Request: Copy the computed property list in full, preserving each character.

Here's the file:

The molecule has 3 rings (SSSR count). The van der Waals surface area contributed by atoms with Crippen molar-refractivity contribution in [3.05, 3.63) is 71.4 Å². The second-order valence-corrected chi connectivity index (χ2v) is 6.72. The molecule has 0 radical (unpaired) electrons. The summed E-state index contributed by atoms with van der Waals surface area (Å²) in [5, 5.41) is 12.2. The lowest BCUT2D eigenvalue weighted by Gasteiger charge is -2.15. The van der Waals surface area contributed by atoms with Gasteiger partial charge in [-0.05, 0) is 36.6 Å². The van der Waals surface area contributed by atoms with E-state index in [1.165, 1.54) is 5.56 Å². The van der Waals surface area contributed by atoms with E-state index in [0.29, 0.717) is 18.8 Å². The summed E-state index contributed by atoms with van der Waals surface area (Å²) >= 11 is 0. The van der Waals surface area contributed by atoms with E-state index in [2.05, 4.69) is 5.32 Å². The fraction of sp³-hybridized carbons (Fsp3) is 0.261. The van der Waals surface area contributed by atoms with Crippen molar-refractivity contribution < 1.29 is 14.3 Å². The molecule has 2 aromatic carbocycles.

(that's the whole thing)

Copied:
The molecule has 3 rings (SSSR count). The van der Waals surface area contributed by atoms with Crippen molar-refractivity contribution in [3.05, 3.63) is 71.4 Å². The second-order valence-corrected chi connectivity index (χ2v) is 6.72. The molecule has 0 radical (unpaired) electrons. The summed E-state index contributed by atoms with van der Waals surface area (Å²) in [5, 5.41) is 12.2. The lowest BCUT2D eigenvalue weighted by Gasteiger charge is -2.15. The van der Waals surface area contributed by atoms with Gasteiger partial charge in [-0.05, 0) is 36.6 Å². The van der Waals surface area contributed by atoms with E-state index in [1.165, 1.54) is 5.56 Å². The van der Waals surface area contributed by atoms with E-state index in [0.29, 0.717) is 18.8 Å². The summed E-state index contributed by atoms with van der Waals surface area (Å²) >= 11 is 0. The van der Waals surface area contributed by atoms with E-state index in [2.05, 4.69) is 5.32 Å². The fraction of sp³-hybridized carbons (Fsp3) is 0.261. The van der Waals surface area contributed by atoms with Crippen molar-refractivity contribution < 1.29 is 14.3 Å². The molecule has 2 aromatic carbocycles.